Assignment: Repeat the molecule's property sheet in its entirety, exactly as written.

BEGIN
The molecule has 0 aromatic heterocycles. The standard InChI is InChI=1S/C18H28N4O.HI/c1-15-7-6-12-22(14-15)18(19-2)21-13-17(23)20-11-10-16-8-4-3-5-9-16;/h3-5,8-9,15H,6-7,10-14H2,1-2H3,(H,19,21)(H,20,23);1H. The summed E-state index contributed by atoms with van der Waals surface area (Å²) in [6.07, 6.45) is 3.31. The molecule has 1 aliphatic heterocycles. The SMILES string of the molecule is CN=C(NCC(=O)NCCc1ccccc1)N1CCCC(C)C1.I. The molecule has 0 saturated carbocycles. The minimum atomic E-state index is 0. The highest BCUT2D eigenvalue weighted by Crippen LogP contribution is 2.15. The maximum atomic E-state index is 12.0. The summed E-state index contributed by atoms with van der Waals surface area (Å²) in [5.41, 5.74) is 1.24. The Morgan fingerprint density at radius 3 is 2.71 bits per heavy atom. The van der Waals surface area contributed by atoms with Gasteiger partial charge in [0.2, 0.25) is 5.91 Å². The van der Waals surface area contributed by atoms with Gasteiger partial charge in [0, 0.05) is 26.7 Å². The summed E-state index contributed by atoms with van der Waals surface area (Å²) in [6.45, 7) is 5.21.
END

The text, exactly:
The molecule has 0 aromatic heterocycles. The standard InChI is InChI=1S/C18H28N4O.HI/c1-15-7-6-12-22(14-15)18(19-2)21-13-17(23)20-11-10-16-8-4-3-5-9-16;/h3-5,8-9,15H,6-7,10-14H2,1-2H3,(H,19,21)(H,20,23);1H. The summed E-state index contributed by atoms with van der Waals surface area (Å²) in [6.07, 6.45) is 3.31. The molecule has 1 aliphatic heterocycles. The SMILES string of the molecule is CN=C(NCC(=O)NCCc1ccccc1)N1CCCC(C)C1.I. The molecule has 0 saturated carbocycles. The minimum atomic E-state index is 0. The highest BCUT2D eigenvalue weighted by Crippen LogP contribution is 2.15. The maximum atomic E-state index is 12.0. The summed E-state index contributed by atoms with van der Waals surface area (Å²) in [5.41, 5.74) is 1.24. The Morgan fingerprint density at radius 3 is 2.71 bits per heavy atom. The van der Waals surface area contributed by atoms with Gasteiger partial charge in [0.2, 0.25) is 5.91 Å². The van der Waals surface area contributed by atoms with Gasteiger partial charge in [0, 0.05) is 26.7 Å². The summed E-state index contributed by atoms with van der Waals surface area (Å²) in [6.45, 7) is 5.21.